Border security going to the dogs

| Tuesday, June 17, 2003

Truckers who cross U.S. border areas may be stopped and their rigs sniffed out by dogs trained to detect terrorists trying to smuggle chemicals.

The Bureau of Customs and Border Protection, which oversees roughly 300 entry points, began placing some of the dogs a couple of months ago, the bureau's commissioner, Robert Bonner, recently said.

“As part of the Department of Homeland Security, Customs and Border Protection is constantly striving to improve our capabilities to detect weapons of mass destruction that terrorists may attempt to smuggle into the United States," Bonner said.

Bonner added, "Chem dogs add to our ability to detect and seize chemical weapons at our borders before they reach intended targets in the interior of the United States. These dogs are helping to protect America and our homeland."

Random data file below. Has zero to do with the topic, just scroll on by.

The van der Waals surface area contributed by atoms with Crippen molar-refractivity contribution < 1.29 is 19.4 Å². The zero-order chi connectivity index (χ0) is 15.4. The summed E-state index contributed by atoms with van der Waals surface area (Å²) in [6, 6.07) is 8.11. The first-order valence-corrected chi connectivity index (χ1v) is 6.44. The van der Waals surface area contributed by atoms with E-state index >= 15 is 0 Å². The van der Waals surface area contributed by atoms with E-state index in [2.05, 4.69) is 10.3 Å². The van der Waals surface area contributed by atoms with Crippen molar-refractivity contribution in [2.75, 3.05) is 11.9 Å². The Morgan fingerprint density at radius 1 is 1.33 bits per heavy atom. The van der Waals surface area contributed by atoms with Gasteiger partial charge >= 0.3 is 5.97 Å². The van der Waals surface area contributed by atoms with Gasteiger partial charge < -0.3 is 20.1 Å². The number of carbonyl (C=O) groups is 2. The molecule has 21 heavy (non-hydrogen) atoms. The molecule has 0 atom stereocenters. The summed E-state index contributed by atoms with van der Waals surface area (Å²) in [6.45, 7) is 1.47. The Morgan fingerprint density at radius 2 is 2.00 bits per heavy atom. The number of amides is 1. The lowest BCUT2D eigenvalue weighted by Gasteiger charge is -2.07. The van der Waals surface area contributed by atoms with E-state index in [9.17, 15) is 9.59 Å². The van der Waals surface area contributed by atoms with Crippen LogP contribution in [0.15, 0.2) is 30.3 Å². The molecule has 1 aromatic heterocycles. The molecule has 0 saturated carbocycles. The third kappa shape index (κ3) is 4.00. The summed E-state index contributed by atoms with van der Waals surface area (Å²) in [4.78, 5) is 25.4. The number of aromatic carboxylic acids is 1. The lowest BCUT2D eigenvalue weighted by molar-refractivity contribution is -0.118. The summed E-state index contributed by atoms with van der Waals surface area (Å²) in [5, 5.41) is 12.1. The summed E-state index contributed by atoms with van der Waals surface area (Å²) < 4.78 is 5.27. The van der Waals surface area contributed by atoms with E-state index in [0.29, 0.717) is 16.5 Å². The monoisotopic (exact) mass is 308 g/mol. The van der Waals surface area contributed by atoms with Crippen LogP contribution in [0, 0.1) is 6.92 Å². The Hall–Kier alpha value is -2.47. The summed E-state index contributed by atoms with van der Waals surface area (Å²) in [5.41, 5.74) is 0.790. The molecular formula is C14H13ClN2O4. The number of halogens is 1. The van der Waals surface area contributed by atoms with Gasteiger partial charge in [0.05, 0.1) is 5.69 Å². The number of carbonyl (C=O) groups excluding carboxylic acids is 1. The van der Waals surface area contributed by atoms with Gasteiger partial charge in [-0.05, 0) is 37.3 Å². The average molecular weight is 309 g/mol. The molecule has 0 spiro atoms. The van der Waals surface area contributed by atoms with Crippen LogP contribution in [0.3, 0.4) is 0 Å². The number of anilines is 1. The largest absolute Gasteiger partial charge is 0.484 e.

The dogs, which move from one border area to another, are trained to detect various odors associated with a range of deadly chemicals, including sarin gas, nerve gas and cyanide, which might be hidden in containers or other objects that terrorists try to smuggle past customs.

Customs officials said that $2 million has been made available to train the chemical-sniffing dogs: $1 million for the fiscal year ending Sept. 30, and another $1 million, for fiscal year 2004, which begins the next day, The Associated Press reported.

Sporting breed dogs, such as Labrador retrievers, German shepherds and Belgian Malinois, a kind of shepherd, are used because they are easy to train and good around people, officials said. Training started around a year ago. The Bureau of Customs and Border Protection has roughly 1,200 dogs – including the new group.

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